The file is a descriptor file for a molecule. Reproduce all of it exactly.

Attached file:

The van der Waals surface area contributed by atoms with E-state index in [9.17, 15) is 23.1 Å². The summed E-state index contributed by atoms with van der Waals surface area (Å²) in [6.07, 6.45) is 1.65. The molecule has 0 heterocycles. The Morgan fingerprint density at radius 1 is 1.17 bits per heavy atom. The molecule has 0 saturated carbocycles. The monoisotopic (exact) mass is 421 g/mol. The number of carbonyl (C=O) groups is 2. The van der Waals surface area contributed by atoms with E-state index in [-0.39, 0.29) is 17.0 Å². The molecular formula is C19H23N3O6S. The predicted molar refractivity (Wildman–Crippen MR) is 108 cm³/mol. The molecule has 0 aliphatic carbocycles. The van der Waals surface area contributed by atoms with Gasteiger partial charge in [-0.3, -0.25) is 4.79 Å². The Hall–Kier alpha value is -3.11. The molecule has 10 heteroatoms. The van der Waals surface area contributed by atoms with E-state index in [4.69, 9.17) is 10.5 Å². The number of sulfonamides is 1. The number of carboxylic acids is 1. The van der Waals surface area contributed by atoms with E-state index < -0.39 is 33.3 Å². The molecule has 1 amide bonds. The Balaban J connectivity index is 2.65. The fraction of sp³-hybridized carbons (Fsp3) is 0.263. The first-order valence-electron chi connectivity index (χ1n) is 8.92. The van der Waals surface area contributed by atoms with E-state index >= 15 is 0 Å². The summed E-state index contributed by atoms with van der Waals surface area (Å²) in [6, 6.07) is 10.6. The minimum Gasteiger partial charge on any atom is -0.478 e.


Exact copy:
The van der Waals surface area contributed by atoms with E-state index in [9.17, 15) is 23.1 Å². The summed E-state index contributed by atoms with van der Waals surface area (Å²) in [6.07, 6.45) is 1.65. The molecule has 0 heterocycles. The Morgan fingerprint density at radius 1 is 1.17 bits per heavy atom. The molecule has 0 saturated carbocycles. The monoisotopic (exact) mass is 421 g/mol. The number of carbonyl (C=O) groups is 2. The van der Waals surface area contributed by atoms with E-state index in [-0.39, 0.29) is 17.0 Å². The molecular formula is C19H23N3O6S. The predicted molar refractivity (Wildman–Crippen MR) is 108 cm³/mol. The molecule has 0 aliphatic carbocycles. The van der Waals surface area contributed by atoms with Gasteiger partial charge in [-0.3, -0.25) is 4.79 Å². The Hall–Kier alpha value is -3.11. The molecule has 10 heteroatoms. The van der Waals surface area contributed by atoms with E-state index in [4.69, 9.17) is 10.5 Å². The number of sulfonamides is 1. The number of carboxylic acids is 1. The van der Waals surface area contributed by atoms with E-state index < -0.39 is 33.3 Å². The molecule has 1 amide bonds. The Balaban J connectivity index is 2.65. The fraction of sp³-hybridized carbons (Fsp3) is 0.263. The first-order valence-electron chi connectivity index (χ1n) is 8.92. The van der Waals surface area contributed by atoms with E-state index >= 15 is 0 Å². The summed E-state index contributed by atoms with van der Waals surface area (Å²) in [6, 6.07) is 10.6. The minimum Gasteiger partial charge on any atom is -0.478 e.